Analysis of Business Espionage Today

  • Risk level: Low.
  • Reward level: High.
  • Why people spy in the workplace:
    – Money.
    – Power.
    – Sex.
  • Advanced Surveillance Tools:
    – Inexpensive.
    – Readily available in spy shops and 
 on the Internet.
    – Untraceable when purchased from 
 foreign countries.

    Information Security - Spy Toy Eavesdropper

Other Factors Contributing to Business Espionage

  • Social mores about eavesdropping and espionage have changed.
  • Increased competitive pressures placed on employees, consultants and businesses force ethics bending.
  • Media glorification presents spying as sexy and justifiable.
  • Since the 60’s, spy toys and games were actively promoted to children as being fun and acceptable. Children grow up.

The Biggest Information Security Mistake

“We don’t need a Technical Information Security Survey. We’ve never had a spying issue here.”

Truth… You would not know if you did. 
 Successful spying is invisible.

Spy Rule #1 – Be invisible.

By definition, successful espionage goes undetected, only failures become known. 

If you ignore business espionage, or decide a “risk-assessment” gamble is a good idea, you will never know when you’re bleeding information. (Parasites don’t alert their hosts.)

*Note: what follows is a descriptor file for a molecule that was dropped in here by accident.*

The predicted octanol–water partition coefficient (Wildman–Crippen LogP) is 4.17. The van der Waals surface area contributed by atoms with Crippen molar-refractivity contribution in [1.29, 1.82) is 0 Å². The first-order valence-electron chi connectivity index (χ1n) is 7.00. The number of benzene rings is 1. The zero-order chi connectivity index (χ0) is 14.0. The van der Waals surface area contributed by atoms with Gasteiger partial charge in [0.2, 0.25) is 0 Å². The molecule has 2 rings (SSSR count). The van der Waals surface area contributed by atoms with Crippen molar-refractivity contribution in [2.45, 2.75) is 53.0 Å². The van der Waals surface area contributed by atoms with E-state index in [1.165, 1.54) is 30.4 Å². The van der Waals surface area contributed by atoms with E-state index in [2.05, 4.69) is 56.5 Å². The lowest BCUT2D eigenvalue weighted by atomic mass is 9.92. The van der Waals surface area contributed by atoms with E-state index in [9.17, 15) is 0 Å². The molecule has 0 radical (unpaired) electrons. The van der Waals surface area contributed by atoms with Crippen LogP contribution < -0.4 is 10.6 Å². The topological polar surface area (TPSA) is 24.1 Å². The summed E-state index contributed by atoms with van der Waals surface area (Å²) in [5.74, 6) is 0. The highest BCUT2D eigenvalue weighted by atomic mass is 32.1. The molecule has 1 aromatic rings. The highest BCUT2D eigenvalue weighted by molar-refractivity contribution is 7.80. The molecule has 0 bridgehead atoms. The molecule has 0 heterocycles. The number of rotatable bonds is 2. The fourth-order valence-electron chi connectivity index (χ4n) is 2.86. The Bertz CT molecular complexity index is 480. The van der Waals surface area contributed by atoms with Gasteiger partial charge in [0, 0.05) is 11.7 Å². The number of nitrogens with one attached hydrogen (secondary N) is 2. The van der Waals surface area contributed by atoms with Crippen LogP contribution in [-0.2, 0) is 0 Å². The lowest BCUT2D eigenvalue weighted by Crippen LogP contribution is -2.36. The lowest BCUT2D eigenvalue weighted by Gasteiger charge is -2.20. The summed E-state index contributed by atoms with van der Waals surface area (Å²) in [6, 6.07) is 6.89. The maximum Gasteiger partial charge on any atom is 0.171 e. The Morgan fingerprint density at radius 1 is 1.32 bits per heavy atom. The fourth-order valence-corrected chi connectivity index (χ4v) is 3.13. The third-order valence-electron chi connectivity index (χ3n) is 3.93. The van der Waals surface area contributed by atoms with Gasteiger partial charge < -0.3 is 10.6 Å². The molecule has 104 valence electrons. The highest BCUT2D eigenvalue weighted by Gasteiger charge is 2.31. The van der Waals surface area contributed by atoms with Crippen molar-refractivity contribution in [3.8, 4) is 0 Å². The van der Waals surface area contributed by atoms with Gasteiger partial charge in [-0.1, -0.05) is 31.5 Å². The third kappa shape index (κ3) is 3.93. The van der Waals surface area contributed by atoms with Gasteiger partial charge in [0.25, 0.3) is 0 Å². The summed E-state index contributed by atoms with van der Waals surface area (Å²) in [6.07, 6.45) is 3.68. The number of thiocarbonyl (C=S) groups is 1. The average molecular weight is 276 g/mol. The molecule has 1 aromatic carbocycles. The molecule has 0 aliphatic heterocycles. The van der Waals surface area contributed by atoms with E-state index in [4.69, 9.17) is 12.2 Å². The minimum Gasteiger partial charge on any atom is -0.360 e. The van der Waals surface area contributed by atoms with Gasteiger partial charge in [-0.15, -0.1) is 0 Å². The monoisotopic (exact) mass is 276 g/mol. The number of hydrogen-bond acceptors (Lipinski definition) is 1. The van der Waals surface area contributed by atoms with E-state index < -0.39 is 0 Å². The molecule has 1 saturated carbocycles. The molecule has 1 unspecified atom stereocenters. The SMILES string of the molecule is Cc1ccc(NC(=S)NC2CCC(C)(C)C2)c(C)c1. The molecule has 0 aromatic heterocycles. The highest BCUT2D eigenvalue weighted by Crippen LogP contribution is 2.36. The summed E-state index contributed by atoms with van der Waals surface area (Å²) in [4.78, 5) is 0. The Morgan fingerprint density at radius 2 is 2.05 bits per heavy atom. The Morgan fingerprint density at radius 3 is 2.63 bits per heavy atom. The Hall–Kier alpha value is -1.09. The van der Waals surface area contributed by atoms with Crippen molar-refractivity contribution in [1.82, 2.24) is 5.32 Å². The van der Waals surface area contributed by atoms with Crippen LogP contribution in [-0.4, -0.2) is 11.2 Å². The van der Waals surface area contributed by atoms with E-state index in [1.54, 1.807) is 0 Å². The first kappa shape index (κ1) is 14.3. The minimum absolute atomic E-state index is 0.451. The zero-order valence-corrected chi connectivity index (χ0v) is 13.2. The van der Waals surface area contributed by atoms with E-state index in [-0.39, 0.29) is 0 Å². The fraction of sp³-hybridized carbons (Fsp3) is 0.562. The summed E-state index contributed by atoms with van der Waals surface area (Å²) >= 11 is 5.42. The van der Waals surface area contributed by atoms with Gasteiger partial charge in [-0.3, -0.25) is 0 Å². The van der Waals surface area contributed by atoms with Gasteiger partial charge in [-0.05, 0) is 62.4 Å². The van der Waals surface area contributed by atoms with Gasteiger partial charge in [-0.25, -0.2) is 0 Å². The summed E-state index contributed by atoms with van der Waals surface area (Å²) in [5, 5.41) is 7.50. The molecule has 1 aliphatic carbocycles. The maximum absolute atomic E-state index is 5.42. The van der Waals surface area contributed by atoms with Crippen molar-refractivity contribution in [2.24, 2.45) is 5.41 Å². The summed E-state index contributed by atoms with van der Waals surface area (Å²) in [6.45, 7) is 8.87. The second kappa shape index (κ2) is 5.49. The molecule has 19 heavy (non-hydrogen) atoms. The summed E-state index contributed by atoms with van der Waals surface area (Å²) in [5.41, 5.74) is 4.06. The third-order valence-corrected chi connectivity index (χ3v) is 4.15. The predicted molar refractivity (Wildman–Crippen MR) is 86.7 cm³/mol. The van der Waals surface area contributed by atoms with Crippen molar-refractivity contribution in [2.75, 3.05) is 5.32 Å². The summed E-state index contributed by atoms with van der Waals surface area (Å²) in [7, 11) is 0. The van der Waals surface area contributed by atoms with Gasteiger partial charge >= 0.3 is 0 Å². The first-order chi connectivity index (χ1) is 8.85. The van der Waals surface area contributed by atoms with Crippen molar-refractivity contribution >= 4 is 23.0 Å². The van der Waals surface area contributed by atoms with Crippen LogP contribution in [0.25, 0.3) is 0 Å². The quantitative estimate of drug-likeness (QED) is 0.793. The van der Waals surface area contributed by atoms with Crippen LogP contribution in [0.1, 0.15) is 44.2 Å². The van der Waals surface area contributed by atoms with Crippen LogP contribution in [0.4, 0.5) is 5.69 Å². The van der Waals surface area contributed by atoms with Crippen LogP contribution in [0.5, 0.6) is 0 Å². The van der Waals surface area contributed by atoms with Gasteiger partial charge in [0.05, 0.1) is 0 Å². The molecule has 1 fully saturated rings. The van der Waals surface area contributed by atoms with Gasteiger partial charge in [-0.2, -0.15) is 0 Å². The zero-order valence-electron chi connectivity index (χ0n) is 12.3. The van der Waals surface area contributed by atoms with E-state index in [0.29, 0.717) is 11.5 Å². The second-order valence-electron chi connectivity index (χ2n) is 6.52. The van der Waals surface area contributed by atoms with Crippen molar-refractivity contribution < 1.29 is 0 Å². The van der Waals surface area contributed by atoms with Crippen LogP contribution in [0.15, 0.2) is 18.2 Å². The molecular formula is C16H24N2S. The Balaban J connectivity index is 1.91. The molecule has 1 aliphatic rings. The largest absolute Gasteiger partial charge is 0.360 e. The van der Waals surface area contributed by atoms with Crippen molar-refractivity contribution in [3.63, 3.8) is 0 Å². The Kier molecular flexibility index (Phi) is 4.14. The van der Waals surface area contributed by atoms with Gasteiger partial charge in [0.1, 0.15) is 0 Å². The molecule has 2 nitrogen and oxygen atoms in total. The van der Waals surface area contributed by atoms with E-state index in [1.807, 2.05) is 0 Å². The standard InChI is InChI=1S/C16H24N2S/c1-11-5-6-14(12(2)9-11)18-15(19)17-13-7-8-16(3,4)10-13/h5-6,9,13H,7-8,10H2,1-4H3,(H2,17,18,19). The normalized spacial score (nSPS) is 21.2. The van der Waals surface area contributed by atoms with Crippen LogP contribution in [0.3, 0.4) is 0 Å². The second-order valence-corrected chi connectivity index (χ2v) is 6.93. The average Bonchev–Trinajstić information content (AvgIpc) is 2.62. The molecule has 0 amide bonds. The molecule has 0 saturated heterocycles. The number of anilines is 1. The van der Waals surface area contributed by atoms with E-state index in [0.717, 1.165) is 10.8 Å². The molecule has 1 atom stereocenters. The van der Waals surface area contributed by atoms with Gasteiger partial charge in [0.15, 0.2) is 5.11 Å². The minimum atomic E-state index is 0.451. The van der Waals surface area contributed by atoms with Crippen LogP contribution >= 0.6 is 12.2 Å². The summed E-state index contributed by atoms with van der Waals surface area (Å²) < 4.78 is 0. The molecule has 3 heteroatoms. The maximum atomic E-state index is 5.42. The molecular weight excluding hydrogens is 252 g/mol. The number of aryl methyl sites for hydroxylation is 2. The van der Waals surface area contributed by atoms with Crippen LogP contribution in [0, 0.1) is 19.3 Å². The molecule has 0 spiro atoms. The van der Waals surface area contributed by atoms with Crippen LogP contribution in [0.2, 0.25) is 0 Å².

The Solution Spies Hate

The Technical Surveillance Countermeasures Survey which actively looks for:

  • evidence of information security failures,
  • evidence of electronic surveillance: audio, video and data,
  • information loss vulnerabilities in: the workplace, your transportation, your home office, and at off-site meeting venues,
  • loopholes in your perimeter security,
  • decaying or broken security hardware,
  • information security policies no longer being followed,
  • and information security vulnerabilities inherent in the office equipment you use every day.

Vigilant organizations conduct these surveys during off-hours, and often on a quarterly basis. Diligent organizations tend to have their information security surveys conducted biannually. Negligent organizations, well, they just have their pockets picked. The point is, re-inspections limit windows-of-vulnerability, and they cost less.

An independent consultant’s report is proof of your organization’s due diligence. It will also help prove the enhanced duty-of-care, required for protecting trade secrets and other sensitive information in court.

Considering what is at stake, a Technical Information Security Survey is very economical insurance.
No, it is even better than espionage insurance… it can prevent losses in the first place.
Add it to your information security program.


Murray Associates is an independent security consulting firm, providing eavesdropping detection and counterespionage services to business, government and at-risk individuals.

Headquartered in the New York metropolitan area, a Murray Associates team can assist you quickly, anywhere in the United States, and internationally.